A few interesting notes from exit polling

Some notes on the exit polling from Election 2010:

  • Democrats turned out in roughly the same numbers they did in the last midterm. Nationwide turnout for Election 2010 was 36 percent Republican, 36 percent Democrat, 28 percent independent. The major difference between this election and the 2006 midterm (partisan turnout: 38D-36R-26I) is not turnout, but rather the fact that Republicans won the independent vote by 18 points. In 2006, they lost it by the exact same margin.
  • At 34 percent, Republicans turned in one of their better recent performances with Hispanic voters. If all margins hold as currently reported, Republicans will represent eight of the 30 most heavily Hispanic congressional districts in America. Three of those are South Florida districts with significant Cuban populations.
  • First-time voters narrowly favored Democrats (49 to 46 percent), but made  up only 3 percent of the electorate.
  • The share of voters with a union member in their household was down, from 23 percent in 2006 to 17 percent this year. Union households also voted about 8 points more Republican.
  • Two years of Obama-Reid-Pelosi were enough to rehabilitate the philosophy of limited government. 56 percent of this year’s voters felt the government is doing too much, and only 38 percent believed it should do more. Each group voted roughly 80-20 on opposite sides.
  • You can blame the Tea Party for Republicans’ failures in the Senate, but also credit them for successes in the House. Pending late outcomes, so-called “Tea Party” candidates, as defined by the New York Times, made between 30 and 35 of the GOP’s net House gains. Many of these came in places where Republicans have never been competitive — at least not in my lifetime.

Beltway Confidentialelection 2010exit pollsUS

If you find our journalism valuable and relevant, please consider joining our Examiner membership program.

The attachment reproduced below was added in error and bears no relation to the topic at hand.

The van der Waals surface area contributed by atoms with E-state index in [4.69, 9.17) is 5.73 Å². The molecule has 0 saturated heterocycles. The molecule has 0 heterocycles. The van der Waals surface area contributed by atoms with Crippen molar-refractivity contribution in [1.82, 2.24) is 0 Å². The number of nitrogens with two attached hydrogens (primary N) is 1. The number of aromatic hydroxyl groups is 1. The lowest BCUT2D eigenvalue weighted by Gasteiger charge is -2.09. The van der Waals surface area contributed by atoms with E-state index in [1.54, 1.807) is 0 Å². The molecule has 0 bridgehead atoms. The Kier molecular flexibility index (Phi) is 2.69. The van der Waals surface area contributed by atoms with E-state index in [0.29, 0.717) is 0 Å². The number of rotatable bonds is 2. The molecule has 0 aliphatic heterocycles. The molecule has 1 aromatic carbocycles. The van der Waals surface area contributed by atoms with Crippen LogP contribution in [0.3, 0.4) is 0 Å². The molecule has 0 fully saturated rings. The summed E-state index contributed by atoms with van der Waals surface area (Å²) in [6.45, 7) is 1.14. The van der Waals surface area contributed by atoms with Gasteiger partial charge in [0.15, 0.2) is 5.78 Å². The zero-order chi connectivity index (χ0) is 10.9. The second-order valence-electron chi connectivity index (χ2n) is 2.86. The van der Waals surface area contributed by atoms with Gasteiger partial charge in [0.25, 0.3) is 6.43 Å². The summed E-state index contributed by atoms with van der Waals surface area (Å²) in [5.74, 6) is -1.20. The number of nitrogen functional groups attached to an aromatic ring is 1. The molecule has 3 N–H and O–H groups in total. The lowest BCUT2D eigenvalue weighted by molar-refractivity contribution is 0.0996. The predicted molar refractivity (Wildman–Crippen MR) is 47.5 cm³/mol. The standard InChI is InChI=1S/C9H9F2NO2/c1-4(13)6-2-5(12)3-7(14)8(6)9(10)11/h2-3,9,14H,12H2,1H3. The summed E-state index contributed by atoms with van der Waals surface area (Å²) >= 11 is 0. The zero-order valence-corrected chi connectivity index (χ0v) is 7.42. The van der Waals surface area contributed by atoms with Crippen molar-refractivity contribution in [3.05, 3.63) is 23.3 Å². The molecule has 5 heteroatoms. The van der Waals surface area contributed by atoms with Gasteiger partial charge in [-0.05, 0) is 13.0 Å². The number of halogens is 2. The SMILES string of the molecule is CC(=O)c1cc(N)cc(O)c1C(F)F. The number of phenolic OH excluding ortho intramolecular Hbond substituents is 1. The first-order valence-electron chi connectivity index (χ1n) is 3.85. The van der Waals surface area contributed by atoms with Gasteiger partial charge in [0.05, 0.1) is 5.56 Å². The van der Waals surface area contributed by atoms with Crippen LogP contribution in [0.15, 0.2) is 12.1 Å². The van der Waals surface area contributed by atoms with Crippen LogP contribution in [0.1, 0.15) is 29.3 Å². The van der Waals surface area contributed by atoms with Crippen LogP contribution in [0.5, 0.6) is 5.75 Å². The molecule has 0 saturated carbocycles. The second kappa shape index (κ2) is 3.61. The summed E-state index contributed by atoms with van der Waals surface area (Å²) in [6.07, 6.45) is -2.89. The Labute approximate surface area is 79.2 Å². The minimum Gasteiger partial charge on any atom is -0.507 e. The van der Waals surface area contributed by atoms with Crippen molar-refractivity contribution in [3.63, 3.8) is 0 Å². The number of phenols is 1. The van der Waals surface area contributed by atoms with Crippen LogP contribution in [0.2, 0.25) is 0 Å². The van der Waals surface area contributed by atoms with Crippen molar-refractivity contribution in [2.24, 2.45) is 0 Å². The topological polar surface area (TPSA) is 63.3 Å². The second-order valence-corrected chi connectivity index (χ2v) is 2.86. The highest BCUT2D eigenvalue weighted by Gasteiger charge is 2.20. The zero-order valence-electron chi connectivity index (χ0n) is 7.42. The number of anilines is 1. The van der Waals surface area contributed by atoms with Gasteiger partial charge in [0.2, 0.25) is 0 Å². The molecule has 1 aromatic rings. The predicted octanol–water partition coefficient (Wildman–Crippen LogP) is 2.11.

Find out more at www.sfexaminer.com/join/

Just Posted

San Francisco leaders argue that plans to develop housing in the region’s transit-heavy urban areas are at odds with goals to increase equity for people of color.
SF officials fear regional housing strategy could increase displacement of people of color

Equity and climate goals at odds in plan that concentrates development in transit-rich urban areas

The San Francisco Municipal Transportation Authority cut most of its bus service last year due to the pandemic, and has been slow to bring it back due to budget concerns and low ridership. (Samantha Laurey/ Special to S.F. Examiner)
Supes urge SFMTA to expedite restoration of Muni lines

Resolution emphasizes focus on seniors, individuals with disabilities and community routes

San Francisco Police Chief Bill Scott listens at a rally to commemorate the life of George Floyd and others killed by police outside City Hall on Monday, June 1, 2020. (Kevin N. Hume/S.F. Examiner)
Will the Biden Administration help SF speed up police reform?

City has struggled to implement changes without federal oversight

Reports say that the number of American visitors to Mexico’s Quintana Roo, where Tulum and Cancun are located, increased by 23 percent between 2019 and 2020. (Shutterstock)
Stop going to Mexico

Travel during pandemic is ‘vacation colonialism’

Snow covering the mountains surrounding Lake Tahoe appeals to skiers and snowshoers. (Matt Johanson/Special to S.F. Examiner)
Winter Wisdom: 50 lessons in 50 years, Part 1

Series offers tips for adventurers seeking enjoyment in nature

Most Read